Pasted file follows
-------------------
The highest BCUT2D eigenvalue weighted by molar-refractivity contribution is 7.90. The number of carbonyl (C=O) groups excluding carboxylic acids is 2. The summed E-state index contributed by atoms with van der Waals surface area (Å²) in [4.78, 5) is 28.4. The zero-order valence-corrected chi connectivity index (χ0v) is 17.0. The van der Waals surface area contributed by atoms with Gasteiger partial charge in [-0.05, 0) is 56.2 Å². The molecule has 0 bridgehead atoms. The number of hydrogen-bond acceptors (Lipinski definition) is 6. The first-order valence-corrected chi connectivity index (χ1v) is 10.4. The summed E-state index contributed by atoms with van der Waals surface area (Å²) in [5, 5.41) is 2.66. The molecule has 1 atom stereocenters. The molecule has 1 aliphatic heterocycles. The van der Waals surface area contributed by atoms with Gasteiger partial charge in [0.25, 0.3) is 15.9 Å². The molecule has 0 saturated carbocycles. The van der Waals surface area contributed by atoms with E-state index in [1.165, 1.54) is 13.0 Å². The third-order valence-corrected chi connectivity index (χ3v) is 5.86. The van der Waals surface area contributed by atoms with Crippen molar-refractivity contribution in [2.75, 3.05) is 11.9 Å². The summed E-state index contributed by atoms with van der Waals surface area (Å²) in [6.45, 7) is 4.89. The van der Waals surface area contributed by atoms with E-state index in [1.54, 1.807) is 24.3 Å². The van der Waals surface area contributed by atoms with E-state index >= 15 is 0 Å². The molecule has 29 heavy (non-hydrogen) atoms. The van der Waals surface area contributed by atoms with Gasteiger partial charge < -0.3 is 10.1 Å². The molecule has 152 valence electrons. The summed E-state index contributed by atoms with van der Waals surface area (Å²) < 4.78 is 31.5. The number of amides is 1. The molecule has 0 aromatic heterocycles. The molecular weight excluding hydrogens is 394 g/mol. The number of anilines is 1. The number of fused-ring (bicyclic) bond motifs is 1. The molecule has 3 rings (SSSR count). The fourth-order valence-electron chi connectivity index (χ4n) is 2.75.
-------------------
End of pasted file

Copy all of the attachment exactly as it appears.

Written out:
The highest BCUT2D eigenvalue weighted by molar-refractivity contribution is 7.90. The number of carbonyl (C=O) groups excluding carboxylic acids is 2. The summed E-state index contributed by atoms with van der Waals surface area (Å²) in [4.78, 5) is 28.4. The zero-order valence-corrected chi connectivity index (χ0v) is 17.0. The van der Waals surface area contributed by atoms with Gasteiger partial charge in [-0.05, 0) is 56.2 Å². The molecule has 0 bridgehead atoms. The number of hydrogen-bond acceptors (Lipinski definition) is 6. The first-order valence-corrected chi connectivity index (χ1v) is 10.4. The summed E-state index contributed by atoms with van der Waals surface area (Å²) in [5, 5.41) is 2.66. The molecule has 1 atom stereocenters. The molecule has 1 aliphatic heterocycles. The van der Waals surface area contributed by atoms with Gasteiger partial charge in [0.25, 0.3) is 15.9 Å². The molecule has 0 saturated carbocycles. The van der Waals surface area contributed by atoms with E-state index in [1.165, 1.54) is 13.0 Å². The third-order valence-corrected chi connectivity index (χ3v) is 5.86. The van der Waals surface area contributed by atoms with Crippen molar-refractivity contribution in [2.75, 3.05) is 11.9 Å². The summed E-state index contributed by atoms with van der Waals surface area (Å²) in [6.45, 7) is 4.89. The van der Waals surface area contributed by atoms with E-state index in [1.54, 1.807) is 24.3 Å². The van der Waals surface area contributed by atoms with E-state index >= 15 is 0 Å². The molecule has 29 heavy (non-hydrogen) atoms. The van der Waals surface area contributed by atoms with Gasteiger partial charge < -0.3 is 10.1 Å². The molecule has 152 valence electrons. The summed E-state index contributed by atoms with van der Waals surface area (Å²) < 4.78 is 31.5. The number of amides is 1. The molecule has 0 aromatic heterocycles. The molecular weight excluding hydrogens is 394 g/mol. The number of anilines is 1. The number of fused-ring (bicyclic) bond motifs is 1. The molecule has 3 rings (SSSR count). The fourth-order valence-electron chi connectivity index (χ4n) is 2.75.